4. Luck needs courage
You may have found the big idea through your network, a pain point or pure blind luck, but if you don’t have the courage to take it and run with it, you will lose it to someone else.
Being bold in business is highly underrated because most people assume that everyone is bold and prepared to take big leaps into the unknown. However, not all brilliant entrepreneurs were ready to throw their family funds to the wind and leap into an idea – they were courageous enough to figure out a way of harnessing their ideas realistically.
5. Pay attention
This is probably one of the most vital ways of finding a gap in the market. Often, people are so busy that they don’t really pay attention to that niggling issue that always bothers them on a commute, or in a mall, or at a meeting. This niggling issue could very well be the next big business opportunity. Pay attention to it and find out if that issue can be solved with your innovative thinking.
5 Things To Know About Your “Toddler” Business
As you navigate this new toddler phase of your business, here are five things to bear in mind.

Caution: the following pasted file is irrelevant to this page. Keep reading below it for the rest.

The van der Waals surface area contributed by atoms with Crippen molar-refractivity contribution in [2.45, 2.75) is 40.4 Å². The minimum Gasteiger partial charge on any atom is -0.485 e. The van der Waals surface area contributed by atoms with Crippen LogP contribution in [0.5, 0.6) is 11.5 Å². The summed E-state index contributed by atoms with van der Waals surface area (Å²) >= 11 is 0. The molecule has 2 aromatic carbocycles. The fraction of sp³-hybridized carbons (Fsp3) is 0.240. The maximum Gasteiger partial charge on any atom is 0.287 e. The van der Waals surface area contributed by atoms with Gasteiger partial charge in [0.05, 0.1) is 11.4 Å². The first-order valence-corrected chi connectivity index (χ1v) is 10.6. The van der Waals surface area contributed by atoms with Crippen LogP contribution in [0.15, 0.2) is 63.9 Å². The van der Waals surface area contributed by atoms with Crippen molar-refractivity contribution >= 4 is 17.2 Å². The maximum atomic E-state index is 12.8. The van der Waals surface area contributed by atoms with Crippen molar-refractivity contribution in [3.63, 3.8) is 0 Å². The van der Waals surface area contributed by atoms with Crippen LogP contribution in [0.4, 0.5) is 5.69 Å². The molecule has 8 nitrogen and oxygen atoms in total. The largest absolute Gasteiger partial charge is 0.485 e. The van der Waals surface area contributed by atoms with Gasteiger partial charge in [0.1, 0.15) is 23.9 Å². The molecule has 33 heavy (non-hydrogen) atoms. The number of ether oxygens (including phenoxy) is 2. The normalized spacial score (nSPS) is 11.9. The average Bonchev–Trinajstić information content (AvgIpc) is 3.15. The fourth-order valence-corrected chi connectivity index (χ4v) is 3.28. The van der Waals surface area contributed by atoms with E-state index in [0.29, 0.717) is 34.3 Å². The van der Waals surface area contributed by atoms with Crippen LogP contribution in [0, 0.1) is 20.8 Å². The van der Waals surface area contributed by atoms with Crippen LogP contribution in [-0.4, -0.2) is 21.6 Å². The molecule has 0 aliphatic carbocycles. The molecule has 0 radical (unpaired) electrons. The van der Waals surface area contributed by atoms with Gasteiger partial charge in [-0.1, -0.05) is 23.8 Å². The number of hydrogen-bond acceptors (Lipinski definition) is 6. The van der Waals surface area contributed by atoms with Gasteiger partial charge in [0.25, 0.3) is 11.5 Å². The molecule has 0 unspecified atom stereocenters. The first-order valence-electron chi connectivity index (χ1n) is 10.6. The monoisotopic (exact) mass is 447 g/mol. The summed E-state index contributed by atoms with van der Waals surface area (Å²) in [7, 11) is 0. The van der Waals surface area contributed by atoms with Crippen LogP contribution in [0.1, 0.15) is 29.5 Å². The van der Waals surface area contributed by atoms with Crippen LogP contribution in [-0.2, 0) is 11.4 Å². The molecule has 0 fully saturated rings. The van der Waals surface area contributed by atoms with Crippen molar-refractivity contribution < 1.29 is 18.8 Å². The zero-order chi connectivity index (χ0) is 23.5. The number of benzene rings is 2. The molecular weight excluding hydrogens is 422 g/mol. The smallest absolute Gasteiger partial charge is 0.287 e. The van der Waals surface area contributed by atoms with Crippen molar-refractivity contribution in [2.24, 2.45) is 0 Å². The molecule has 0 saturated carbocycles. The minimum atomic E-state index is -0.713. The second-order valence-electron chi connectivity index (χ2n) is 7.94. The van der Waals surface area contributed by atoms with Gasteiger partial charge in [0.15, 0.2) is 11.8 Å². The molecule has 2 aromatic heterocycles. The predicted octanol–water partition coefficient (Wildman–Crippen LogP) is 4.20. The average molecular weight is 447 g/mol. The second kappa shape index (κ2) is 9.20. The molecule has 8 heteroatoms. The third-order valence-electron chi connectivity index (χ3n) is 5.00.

Ah, toddlers. Those irresistible bundles of joy bring a huge amount of energy, curiosity and fun to any family – but there’s also frustration and worry that comes with their unpredictability, as they grow and start to become more independent. If you own a business and it’s successfully past its “infancy” of the first year or so, it’s likely it will also go through a toddler stage of its lifecycle.
Pete Hammond, founder of luxury safari company SafariScapes, agrees with this. “Our business is now three and a half years old, and we’ve found that we’re not yet big enough to justify employing a large team of people to handle the day-to-day admin tasks, yet we still need to grow the business as well,” he says. “As a result, our main challenge is finding the time to step back and see the bigger picture. Kind of like when you are raising a busy toddler and you spend most of your time running after them!”
As you navigate this new toddler phase of your business, here are five things to bear in mind:
1. This too shall pass
Everything in life is temporary – and that goes for both the good and the bad. It’s as helpful to remember this when you’re facing the might of a toddler temper tantrum, as it is when you’re facing throws of uncertainty in your business. If your new(ish) venture is going through a rough patch in its first few years, it can be easy to think about giving up – but don’t. As long as you have an overall big idea that you believe can add value to your customers, keep pushing through the rough parts until you come out the other side.
2. Appreciate what this phase brings